Two years ago, when my toddler was four months old, I described in my journal how frustrating it was trying to get him to sleep and how much our lives had changed. You would think that after reading all those baby books, I would know how difficult caring for a baby would be, how much I wasn’t going to sleep, and just how different my life would be… I knew all that, but nothing compares to being slapped with a big fat reality check once the kiddo was born.
Up until we sleep-trained LO, I struggled with sleep deprivation, sleeping in one-hour increments. I felt robbed of my time because I was constantly breastfeeding, and frustrated when I couldn’t figure out why my newborn was crying and how to get him to calm down. It didn’t help that he was a crier. As in, frequent and loud—no soft mew-mewing here. I found myself wanting to speed up time just to get to the point when it would finally get easier.
I realize now that I felt that way because of the extremity of new babies (they don’t kid you when they say your life turns upside down), my baby’s temperament, and my own expectations of motherhood and what I could handle. There are certainly things I wish I knew then that I know now. For instance:
My baby could only stay awake at most one to one and a half hours at a time
I wish I realized that babies can’t stay up for very long. There were probably many times when my baby was over-tired. I probably could have established a better schedule knowing that babies sleep way more than we think.
Feed the baby after he wakes up
I used to nurse LO to sleep because it was almost guaranteed that he would knock out. While it almost always worked, I also created a little guy who relied too much on nursing to fall asleep. Only down the line did I start feeding him after he woke up. This way, he doesn’t rely on milk to sleep, and he’ll have energy from milk once he woke up.
Establish a routine
Establishing a routine is a must. We sort of did this, what with bathing him at night and reading books and singing, but we really needed a daily routine. I don’t suggest sticking strictly to the clock, but there are certain rhythms that babies have: they sleep, they drink milk, are awake for an hour or an hour and a half, then go back to sleep again.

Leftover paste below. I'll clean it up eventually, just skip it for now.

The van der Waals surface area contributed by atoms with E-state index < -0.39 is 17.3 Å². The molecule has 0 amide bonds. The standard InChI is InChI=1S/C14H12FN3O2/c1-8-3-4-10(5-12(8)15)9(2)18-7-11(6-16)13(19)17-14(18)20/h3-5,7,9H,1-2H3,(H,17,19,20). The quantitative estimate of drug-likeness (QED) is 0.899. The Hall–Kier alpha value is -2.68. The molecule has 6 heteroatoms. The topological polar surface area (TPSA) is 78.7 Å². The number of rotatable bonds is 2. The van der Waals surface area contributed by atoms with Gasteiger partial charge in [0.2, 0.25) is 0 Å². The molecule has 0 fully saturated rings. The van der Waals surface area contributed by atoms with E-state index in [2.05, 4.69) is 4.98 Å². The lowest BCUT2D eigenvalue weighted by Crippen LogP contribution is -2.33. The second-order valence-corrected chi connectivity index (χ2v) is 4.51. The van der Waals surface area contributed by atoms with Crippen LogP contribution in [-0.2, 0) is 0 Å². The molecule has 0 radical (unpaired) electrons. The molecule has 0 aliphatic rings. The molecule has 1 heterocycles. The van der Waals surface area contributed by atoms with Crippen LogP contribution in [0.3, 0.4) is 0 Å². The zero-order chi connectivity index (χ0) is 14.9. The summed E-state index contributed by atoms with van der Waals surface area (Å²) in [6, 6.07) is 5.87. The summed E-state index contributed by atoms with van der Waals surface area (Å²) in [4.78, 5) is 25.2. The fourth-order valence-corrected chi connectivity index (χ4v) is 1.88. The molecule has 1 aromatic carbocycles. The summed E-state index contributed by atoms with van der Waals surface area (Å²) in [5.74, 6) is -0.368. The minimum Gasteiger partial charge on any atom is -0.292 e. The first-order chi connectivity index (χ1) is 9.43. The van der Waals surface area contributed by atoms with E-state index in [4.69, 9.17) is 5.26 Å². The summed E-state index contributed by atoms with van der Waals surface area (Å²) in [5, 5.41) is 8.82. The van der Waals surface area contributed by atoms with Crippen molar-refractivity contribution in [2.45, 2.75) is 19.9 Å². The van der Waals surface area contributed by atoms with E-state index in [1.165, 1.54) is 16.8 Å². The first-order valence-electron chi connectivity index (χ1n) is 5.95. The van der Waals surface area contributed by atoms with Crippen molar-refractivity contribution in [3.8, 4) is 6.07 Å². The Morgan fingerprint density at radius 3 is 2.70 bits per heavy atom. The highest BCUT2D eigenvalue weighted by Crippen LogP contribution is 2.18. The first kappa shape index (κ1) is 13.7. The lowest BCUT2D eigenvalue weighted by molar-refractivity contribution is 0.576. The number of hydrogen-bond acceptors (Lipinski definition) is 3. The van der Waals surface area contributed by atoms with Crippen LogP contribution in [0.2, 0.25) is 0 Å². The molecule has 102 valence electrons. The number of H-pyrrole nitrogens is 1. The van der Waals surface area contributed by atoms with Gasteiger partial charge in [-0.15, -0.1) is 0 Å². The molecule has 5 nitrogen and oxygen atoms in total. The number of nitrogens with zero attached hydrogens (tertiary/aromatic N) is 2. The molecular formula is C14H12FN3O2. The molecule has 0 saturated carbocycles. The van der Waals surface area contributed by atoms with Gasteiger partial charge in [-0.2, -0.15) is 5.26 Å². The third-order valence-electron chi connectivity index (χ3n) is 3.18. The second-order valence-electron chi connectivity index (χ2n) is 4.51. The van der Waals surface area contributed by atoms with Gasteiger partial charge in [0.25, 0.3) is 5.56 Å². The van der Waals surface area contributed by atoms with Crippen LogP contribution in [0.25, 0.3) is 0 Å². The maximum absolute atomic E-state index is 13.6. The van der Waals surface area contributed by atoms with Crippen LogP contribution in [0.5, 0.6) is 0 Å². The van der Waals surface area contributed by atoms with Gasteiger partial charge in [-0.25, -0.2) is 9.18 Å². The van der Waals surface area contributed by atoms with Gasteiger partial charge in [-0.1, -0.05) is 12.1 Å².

I couldn’t believe it when people told us not to rock him to sleep. “How cruel! They don’t know what they’re talking about!” Never mind that they were mothers of several children, but I still couldn’t wrap my thoughts around the idea that you shouldn’t rock your baby to sleep. But I think I had the wrong impression—I thought they were saying not to hold them often, or to let them cry it out (too early at this age), but what they were really saying was to let your baby fall asleep on his own.
Give him a chance to fall asleep on his own
Then I heard the old adage of putting him down drowsy but awake. I would hold him (er, probably rock him) until his eyes would start to slowly close, and then lay him down into his crib in slow motion. The minute his body hit contact with the mattress… BAM! Those eyes flew open, and drowsy was out the door. I thought, “Oh no! He’s not drowsy anymore! Let me pick him up and rock him some more,” and the cycle would repeat over and over. I didn’t realize my mistake: I was picking him up right away. Yes, his eyes will open wide when he hits the mattress; but that doesn’t mean he can’t get drowsy and eventually fall asleep.
All in hindsight
I wish I could give myself advice back then, but at that moment I could only trust people when they said it would get better. And it absolutely did.
What advice would you give first-time moms?
- Ask the readers: When is parenting hard?
- Flashback Friday: Overcoming other people’s judgment
- Weekend links and 3 essential lessons I learned from my mom